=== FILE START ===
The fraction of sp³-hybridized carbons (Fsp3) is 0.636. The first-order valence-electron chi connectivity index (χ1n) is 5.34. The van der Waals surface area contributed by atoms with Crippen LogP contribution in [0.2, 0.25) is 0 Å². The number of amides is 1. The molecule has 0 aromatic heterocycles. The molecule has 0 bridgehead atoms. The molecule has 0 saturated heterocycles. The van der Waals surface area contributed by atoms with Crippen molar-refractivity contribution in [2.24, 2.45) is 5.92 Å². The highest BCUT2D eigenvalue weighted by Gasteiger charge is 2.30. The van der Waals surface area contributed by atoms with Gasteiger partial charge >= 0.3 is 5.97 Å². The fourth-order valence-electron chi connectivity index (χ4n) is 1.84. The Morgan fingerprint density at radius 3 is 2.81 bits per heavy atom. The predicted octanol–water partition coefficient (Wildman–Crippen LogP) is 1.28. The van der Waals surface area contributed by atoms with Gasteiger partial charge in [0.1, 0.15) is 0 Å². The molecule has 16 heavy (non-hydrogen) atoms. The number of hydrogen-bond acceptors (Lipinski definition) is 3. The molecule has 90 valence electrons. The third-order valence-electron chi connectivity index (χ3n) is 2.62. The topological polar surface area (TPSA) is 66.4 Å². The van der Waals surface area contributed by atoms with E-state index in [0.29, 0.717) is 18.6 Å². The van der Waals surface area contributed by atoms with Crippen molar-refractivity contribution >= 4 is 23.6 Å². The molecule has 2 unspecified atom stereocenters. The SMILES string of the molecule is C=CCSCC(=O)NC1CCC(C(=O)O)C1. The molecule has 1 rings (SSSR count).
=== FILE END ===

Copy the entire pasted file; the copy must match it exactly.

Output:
The fraction of sp³-hybridized carbons (Fsp3) is 0.636. The first-order valence-electron chi connectivity index (χ1n) is 5.34. The van der Waals surface area contributed by atoms with Crippen LogP contribution in [0.2, 0.25) is 0 Å². The number of amides is 1. The molecule has 0 aromatic heterocycles. The molecule has 0 bridgehead atoms. The molecule has 0 saturated heterocycles. The van der Waals surface area contributed by atoms with Crippen molar-refractivity contribution in [2.24, 2.45) is 5.92 Å². The highest BCUT2D eigenvalue weighted by Gasteiger charge is 2.30. The van der Waals surface area contributed by atoms with Gasteiger partial charge >= 0.3 is 5.97 Å². The fourth-order valence-electron chi connectivity index (χ4n) is 1.84. The Morgan fingerprint density at radius 3 is 2.81 bits per heavy atom. The predicted octanol–water partition coefficient (Wildman–Crippen LogP) is 1.28. The van der Waals surface area contributed by atoms with Gasteiger partial charge in [0.1, 0.15) is 0 Å². The molecule has 16 heavy (non-hydrogen) atoms. The number of hydrogen-bond acceptors (Lipinski definition) is 3. The molecule has 90 valence electrons. The third-order valence-electron chi connectivity index (χ3n) is 2.62. The topological polar surface area (TPSA) is 66.4 Å². The van der Waals surface area contributed by atoms with E-state index in [0.29, 0.717) is 18.6 Å². The van der Waals surface area contributed by atoms with Crippen molar-refractivity contribution >= 4 is 23.6 Å². The molecule has 2 unspecified atom stereocenters. The SMILES string of the molecule is C=CCSCC(=O)NC1CCC(C(=O)O)C1. The molecule has 1 rings (SSSR count).